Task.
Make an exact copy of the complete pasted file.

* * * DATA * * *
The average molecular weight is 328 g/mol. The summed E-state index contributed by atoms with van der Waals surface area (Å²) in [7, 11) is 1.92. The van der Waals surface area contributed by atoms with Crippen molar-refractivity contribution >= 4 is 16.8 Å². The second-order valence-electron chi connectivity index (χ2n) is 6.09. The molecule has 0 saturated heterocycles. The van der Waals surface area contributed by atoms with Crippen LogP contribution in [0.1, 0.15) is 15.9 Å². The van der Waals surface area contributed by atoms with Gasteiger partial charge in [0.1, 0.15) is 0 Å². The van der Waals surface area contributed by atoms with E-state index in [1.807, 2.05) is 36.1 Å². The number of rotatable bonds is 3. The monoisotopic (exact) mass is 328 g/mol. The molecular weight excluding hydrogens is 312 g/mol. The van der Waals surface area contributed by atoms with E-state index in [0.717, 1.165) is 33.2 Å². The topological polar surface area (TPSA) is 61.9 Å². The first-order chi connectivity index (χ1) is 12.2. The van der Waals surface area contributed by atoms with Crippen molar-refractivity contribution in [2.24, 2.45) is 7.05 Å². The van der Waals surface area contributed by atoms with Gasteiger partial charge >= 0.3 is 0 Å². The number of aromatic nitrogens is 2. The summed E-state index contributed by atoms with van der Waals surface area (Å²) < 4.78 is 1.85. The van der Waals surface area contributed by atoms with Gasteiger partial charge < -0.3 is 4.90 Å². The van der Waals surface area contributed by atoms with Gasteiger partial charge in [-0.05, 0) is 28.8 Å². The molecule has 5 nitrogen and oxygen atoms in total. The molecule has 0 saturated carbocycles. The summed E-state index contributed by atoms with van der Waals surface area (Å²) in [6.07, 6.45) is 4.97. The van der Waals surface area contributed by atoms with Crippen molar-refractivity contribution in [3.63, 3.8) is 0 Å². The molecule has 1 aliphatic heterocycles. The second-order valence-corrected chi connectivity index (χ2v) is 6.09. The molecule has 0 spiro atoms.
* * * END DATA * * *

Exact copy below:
The average molecular weight is 328 g/mol. The summed E-state index contributed by atoms with van der Waals surface area (Å²) in [7, 11) is 1.92. The van der Waals surface area contributed by atoms with Crippen molar-refractivity contribution >= 4 is 16.8 Å². The second-order valence-electron chi connectivity index (χ2n) is 6.09. The molecule has 0 saturated heterocycles. The van der Waals surface area contributed by atoms with Crippen LogP contribution in [0.1, 0.15) is 15.9 Å². The van der Waals surface area contributed by atoms with Gasteiger partial charge in [0.1, 0.15) is 0 Å². The van der Waals surface area contributed by atoms with E-state index in [1.807, 2.05) is 36.1 Å². The number of rotatable bonds is 3. The monoisotopic (exact) mass is 328 g/mol. The molecular weight excluding hydrogens is 312 g/mol. The van der Waals surface area contributed by atoms with E-state index in [0.717, 1.165) is 33.2 Å². The topological polar surface area (TPSA) is 61.9 Å². The first-order chi connectivity index (χ1) is 12.2. The van der Waals surface area contributed by atoms with Crippen molar-refractivity contribution in [2.24, 2.45) is 7.05 Å². The van der Waals surface area contributed by atoms with Gasteiger partial charge >= 0.3 is 0 Å². The number of aromatic nitrogens is 2. The summed E-state index contributed by atoms with van der Waals surface area (Å²) < 4.78 is 1.85. The van der Waals surface area contributed by atoms with Gasteiger partial charge < -0.3 is 4.90 Å². The van der Waals surface area contributed by atoms with Gasteiger partial charge in [-0.05, 0) is 28.8 Å². The molecule has 5 nitrogen and oxygen atoms in total. The molecule has 0 saturated carbocycles. The summed E-state index contributed by atoms with van der Waals surface area (Å²) in [6.07, 6.45) is 4.97. The van der Waals surface area contributed by atoms with Crippen molar-refractivity contribution in [3.63, 3.8) is 0 Å². The molecule has 1 aliphatic heterocycles. The second-order valence-corrected chi connectivity index (χ2v) is 6.09. The molecule has 0 spiro atoms.